If we didn’t have the Moon, the most obvious immediate effect would be that the tides would be much smaller, since our natural satellite’s gravity accounts for roughly two-thirds of the tidal ‘tug’ on Earth’s seas. This could have a big impact on life on our planet since there are some important species whose life cycles are synchronised with the tides. Even land-based creatures have behaviour patterns based on the changing brightness of the Moon in the night sky throughout the month. On a larger scale, though, the long-term consequences for Earth itself could be more dramatic. The Moon’s gravity helps to stabilise our planet’s rotation and keeps its axis tilted at a more or less constant 23 degrees, producing seasons that keep most parts of the world at moderate temperatures. Without the Moon, Earth might become like Mars, whose axis tips back and forth between 15 and 35 degrees over tens of thousands of years, carrying the planet from one climate extreme to another. As if that weren’t bad enough, some astronomers believe the Moon also plays an important role in ‘sweeping up’ rogue asteroids and comets that would otherwise hit our world, so without it, we might suffer impacts much more frequently.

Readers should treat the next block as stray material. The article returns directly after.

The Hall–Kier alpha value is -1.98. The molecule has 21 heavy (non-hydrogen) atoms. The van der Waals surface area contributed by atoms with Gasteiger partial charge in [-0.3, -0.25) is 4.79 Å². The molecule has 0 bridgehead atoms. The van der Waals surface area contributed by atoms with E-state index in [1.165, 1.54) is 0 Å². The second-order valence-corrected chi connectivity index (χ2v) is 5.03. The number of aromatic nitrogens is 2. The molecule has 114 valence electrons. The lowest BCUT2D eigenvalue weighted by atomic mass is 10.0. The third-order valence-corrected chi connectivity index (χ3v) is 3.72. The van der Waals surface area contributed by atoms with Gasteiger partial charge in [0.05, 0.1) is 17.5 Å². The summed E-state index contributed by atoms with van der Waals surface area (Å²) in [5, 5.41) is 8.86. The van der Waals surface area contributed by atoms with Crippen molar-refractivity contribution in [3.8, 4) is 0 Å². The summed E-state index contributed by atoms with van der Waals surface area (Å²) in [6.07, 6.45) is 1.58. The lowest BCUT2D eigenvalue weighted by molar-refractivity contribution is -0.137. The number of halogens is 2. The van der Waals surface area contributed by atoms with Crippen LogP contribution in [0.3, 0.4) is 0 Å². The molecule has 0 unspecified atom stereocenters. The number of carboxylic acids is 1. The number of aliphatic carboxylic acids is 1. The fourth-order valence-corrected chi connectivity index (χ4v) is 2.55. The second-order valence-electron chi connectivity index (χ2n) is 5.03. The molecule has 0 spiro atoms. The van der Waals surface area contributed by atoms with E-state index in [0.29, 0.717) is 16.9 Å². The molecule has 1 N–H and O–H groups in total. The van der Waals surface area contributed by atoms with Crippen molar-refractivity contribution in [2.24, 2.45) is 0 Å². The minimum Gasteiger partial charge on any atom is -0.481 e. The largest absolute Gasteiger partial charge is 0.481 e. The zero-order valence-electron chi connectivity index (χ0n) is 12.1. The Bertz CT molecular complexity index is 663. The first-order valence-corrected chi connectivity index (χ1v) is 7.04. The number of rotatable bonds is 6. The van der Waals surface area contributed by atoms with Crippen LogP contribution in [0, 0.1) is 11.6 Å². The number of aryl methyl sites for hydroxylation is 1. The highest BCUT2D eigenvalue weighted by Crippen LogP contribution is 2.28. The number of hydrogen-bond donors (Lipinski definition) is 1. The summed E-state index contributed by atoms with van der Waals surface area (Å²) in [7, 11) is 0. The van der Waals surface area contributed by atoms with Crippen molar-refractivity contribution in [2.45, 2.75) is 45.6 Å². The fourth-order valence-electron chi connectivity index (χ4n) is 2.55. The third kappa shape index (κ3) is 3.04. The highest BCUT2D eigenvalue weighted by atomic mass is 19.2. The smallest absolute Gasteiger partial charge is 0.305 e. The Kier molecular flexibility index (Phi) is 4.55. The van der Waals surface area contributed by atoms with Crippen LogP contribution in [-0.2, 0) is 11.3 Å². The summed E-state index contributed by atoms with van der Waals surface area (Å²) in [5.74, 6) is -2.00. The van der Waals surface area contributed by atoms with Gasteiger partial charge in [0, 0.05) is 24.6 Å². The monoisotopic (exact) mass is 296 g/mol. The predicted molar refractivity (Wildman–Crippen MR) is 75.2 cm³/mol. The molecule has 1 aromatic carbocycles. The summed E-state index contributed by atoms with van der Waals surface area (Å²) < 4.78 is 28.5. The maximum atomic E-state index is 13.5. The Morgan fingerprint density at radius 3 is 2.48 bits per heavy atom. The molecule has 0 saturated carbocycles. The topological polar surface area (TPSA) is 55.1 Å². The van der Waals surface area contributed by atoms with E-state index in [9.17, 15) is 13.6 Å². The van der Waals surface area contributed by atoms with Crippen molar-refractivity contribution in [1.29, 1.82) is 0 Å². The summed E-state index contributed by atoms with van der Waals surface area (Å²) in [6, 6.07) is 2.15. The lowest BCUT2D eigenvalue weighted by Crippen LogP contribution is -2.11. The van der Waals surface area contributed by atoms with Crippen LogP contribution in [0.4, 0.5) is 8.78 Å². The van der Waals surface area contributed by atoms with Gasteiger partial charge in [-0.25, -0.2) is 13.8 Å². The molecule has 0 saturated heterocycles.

Answered by Giles Sparrow.